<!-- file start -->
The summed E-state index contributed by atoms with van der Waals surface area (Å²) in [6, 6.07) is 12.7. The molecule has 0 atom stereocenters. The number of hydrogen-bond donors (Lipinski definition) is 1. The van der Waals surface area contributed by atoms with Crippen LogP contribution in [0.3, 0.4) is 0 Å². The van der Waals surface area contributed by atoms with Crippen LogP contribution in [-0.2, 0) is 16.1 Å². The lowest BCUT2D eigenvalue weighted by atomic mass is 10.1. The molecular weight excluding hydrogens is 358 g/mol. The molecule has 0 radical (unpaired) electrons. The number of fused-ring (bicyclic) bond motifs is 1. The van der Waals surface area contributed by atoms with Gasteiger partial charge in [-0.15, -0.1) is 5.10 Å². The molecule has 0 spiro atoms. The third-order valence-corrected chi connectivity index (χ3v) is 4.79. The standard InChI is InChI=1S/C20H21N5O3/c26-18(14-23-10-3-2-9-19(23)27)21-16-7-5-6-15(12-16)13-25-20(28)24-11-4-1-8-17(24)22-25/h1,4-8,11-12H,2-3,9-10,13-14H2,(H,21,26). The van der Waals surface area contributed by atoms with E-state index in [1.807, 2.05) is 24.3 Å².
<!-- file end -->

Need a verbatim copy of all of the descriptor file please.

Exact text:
The summed E-state index contributed by atoms with van der Waals surface area (Å²) in [6, 6.07) is 12.7. The molecule has 0 atom stereocenters. The number of hydrogen-bond donors (Lipinski definition) is 1. The van der Waals surface area contributed by atoms with Crippen LogP contribution in [0.3, 0.4) is 0 Å². The van der Waals surface area contributed by atoms with Crippen LogP contribution in [-0.2, 0) is 16.1 Å². The lowest BCUT2D eigenvalue weighted by atomic mass is 10.1. The molecular weight excluding hydrogens is 358 g/mol. The molecule has 0 radical (unpaired) electrons. The number of fused-ring (bicyclic) bond motifs is 1. The van der Waals surface area contributed by atoms with Gasteiger partial charge in [-0.15, -0.1) is 5.10 Å². The molecule has 0 spiro atoms. The third-order valence-corrected chi connectivity index (χ3v) is 4.79. The standard InChI is InChI=1S/C20H21N5O3/c26-18(14-23-10-3-2-9-19(23)27)21-16-7-5-6-15(12-16)13-25-20(28)24-11-4-1-8-17(24)22-25/h1,4-8,11-12H,2-3,9-10,13-14H2,(H,21,26). The van der Waals surface area contributed by atoms with E-state index in [1.807, 2.05) is 24.3 Å².